Preservation of the Commonwealth’s cultural heritage is an important aspect of the Department of Conservation and Recreation’s mission. The cultural resources that can be found in our state parks and forests span thousands of years and includes Native American sites, cellar holes and stones walls that tell the story of the state’s earliest settlement patterns, military landscapes, historic estates, and a metropolitan park system designed by a pioneer of the profession of landscape architecture, Charles Eliot. With over 100 properties listed on the National Register of Historic Places, including eight National Historic Landmarks, the cultural resources under DCR’s care tells the story of our state and our nation. The Office of Cultural Resources (OCR) carries out the DCR’s preservation mission through stewardship of the agency’s historic buildings, structures, landscapes, archaeological sites, and archival resources.
OCR staff provides professional expertise, technical assistance, project management skills, and training opportunities in the areas of landscape preservation, preservation planning, adaptive reuse, archaeology, archival records management , and compliance with local, state and federal historic preservation laws. In addition to leading the historic preservation programs and initiatives of the agency, OCR staff directly support activities undertaken by other bureaus and divisions within the agency. As a leader in the field of historic landscape preservation, the office also provides assistance to cities and towns through the development of innovative tools for protecting their significant historic landscapes.
Contact: Patrice Kish, Director at 617-626-1378
Memorial at the “Parade”, Camp Meigs Memorial Park
The Storming of Fort Wagner, lithograph 1890
Camp Meigs Memorial Park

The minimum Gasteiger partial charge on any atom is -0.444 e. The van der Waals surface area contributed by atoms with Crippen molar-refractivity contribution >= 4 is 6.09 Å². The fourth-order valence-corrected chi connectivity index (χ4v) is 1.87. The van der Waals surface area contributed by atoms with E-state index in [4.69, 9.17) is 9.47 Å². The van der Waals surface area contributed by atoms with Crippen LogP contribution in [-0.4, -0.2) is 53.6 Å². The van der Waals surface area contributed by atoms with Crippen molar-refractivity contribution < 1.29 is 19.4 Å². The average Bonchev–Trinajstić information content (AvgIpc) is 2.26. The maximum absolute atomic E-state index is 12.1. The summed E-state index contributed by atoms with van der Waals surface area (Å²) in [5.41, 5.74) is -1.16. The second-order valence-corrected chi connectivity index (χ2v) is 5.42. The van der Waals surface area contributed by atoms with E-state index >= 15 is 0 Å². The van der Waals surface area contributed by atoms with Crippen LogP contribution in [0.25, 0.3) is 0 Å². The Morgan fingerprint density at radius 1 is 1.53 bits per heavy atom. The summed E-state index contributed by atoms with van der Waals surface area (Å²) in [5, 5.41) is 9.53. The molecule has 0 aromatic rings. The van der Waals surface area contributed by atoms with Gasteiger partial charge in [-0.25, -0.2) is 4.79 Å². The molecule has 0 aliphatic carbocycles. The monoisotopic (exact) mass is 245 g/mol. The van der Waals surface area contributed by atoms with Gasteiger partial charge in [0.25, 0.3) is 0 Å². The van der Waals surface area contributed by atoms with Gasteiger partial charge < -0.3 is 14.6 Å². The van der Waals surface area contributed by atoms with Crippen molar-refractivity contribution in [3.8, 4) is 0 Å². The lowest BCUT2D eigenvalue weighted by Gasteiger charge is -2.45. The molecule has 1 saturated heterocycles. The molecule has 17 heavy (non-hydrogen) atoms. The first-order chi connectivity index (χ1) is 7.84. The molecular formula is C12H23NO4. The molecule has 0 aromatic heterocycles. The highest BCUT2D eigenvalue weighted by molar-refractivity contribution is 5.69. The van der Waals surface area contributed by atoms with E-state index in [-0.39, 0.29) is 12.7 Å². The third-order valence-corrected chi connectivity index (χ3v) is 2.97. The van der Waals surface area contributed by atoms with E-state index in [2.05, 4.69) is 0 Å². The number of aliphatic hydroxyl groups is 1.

Tucked away in Boston’s Readville neighborhood is a slice of American history - a Civil War training ground where African American equality took strong steps forward. From 1862 through 1865 over 20,000 men from all over the nation reported to Camp Meigs, enlisting their support for the Union cause. Harriet Tubman was one of many recruiters, asking African Americans to join what would become the first military regiments consisting of black soldiers to be raised in the North during the Civil War - the 54th and 55th Infantry and the 5th Cavalry. The brave and dedicated service of the regiments justified the Union’s employment of African American soldiers, moving the nation toward racial equality. In July 1863 the 54th led the assault on Fort Wagner, South Carolina, losing over 100 soldiers as well as their commander Colonel Robert Gould Shaw. Originally paid less than their white counterparts, the 54th and 55th worked a year without pay, holding out the equal wages they were promised. Their successful fight for pay equality was an important step for racial justice.
In 1892, three acres of the former 139 acre camp were given to Hyde Park for the Camp Meigs Memorial Park, formally dedicated in 1903. Hyde Park was annexed to Boston in 1912, and the City of Boston transferred the property to the Metropolitan District Commission in 1958. A tablet at the park honors the soldiers of the Civil War training ground. DCR is currently working with the Heritage Guild of Boston to develop new interpretive panels to tell the important story of the 54th, 55th and 5th regiments. Approximately 360,000 men died in the Civil War, among them 36,000 African American Union soldiers.
Camp Meigs Memorial Park is located at Standbro and Clifford Streets in Hyde Park. Take Neponset Valley Parkway to Clifford, to Standbro.